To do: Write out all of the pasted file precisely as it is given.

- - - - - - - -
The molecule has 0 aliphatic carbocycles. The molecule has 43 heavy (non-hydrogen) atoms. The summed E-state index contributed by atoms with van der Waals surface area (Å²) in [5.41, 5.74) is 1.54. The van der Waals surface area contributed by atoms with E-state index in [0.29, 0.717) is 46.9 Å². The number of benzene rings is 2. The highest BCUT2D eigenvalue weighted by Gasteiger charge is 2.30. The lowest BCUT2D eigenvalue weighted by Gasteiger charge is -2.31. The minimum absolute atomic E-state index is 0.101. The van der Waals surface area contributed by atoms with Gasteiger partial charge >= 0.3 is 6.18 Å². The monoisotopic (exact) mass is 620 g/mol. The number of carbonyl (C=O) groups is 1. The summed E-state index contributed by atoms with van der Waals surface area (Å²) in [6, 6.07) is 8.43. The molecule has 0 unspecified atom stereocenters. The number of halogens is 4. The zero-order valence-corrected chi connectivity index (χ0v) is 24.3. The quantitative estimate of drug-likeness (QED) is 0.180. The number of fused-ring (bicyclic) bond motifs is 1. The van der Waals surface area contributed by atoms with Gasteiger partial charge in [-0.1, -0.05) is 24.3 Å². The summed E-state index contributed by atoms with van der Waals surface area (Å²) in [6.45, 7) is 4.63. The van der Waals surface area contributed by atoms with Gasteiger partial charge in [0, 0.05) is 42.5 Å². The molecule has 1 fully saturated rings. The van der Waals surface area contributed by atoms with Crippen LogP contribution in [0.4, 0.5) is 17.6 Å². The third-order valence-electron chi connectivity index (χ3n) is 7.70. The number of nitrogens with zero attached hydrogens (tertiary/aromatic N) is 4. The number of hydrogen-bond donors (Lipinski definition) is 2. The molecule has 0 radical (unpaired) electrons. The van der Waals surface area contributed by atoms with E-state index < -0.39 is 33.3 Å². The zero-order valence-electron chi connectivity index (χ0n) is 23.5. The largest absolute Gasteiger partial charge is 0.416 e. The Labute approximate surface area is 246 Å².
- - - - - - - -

The molecule has 0 aliphatic carbocycles. The molecule has 43 heavy (non-hydrogen) atoms. The summed E-state index contributed by atoms with van der Waals surface area (Å²) in [5.41, 5.74) is 1.54. The van der Waals surface area contributed by atoms with E-state index in [0.29, 0.717) is 46.9 Å². The number of benzene rings is 2. The highest BCUT2D eigenvalue weighted by Gasteiger charge is 2.30. The lowest BCUT2D eigenvalue weighted by Gasteiger charge is -2.31. The minimum absolute atomic E-state index is 0.101. The van der Waals surface area contributed by atoms with Gasteiger partial charge >= 0.3 is 6.18 Å². The monoisotopic (exact) mass is 620 g/mol. The number of carbonyl (C=O) groups is 1. The summed E-state index contributed by atoms with van der Waals surface area (Å²) in [6, 6.07) is 8.43. The molecule has 0 unspecified atom stereocenters. The number of halogens is 4. The zero-order valence-corrected chi connectivity index (χ0v) is 24.3. The quantitative estimate of drug-likeness (QED) is 0.180. The number of fused-ring (bicyclic) bond motifs is 1. The van der Waals surface area contributed by atoms with Gasteiger partial charge in [-0.1, -0.05) is 24.3 Å². The summed E-state index contributed by atoms with van der Waals surface area (Å²) in [6.45, 7) is 4.63. The van der Waals surface area contributed by atoms with Gasteiger partial charge in [0, 0.05) is 42.5 Å². The molecule has 1 fully saturated rings. The van der Waals surface area contributed by atoms with Crippen LogP contribution in [0.4, 0.5) is 17.6 Å². The third-order valence-electron chi connectivity index (χ3n) is 7.70. The number of nitrogens with zero attached hydrogens (tertiary/aromatic N) is 4. The number of hydrogen-bond donors (Lipinski definition) is 2. The molecule has 0 radical (unpaired) electrons. The van der Waals surface area contributed by atoms with E-state index < -0.39 is 33.3 Å². The zero-order valence-electron chi connectivity index (χ0n) is 23.5. The largest absolute Gasteiger partial charge is 0.416 e. The Labute approximate surface area is 246 Å².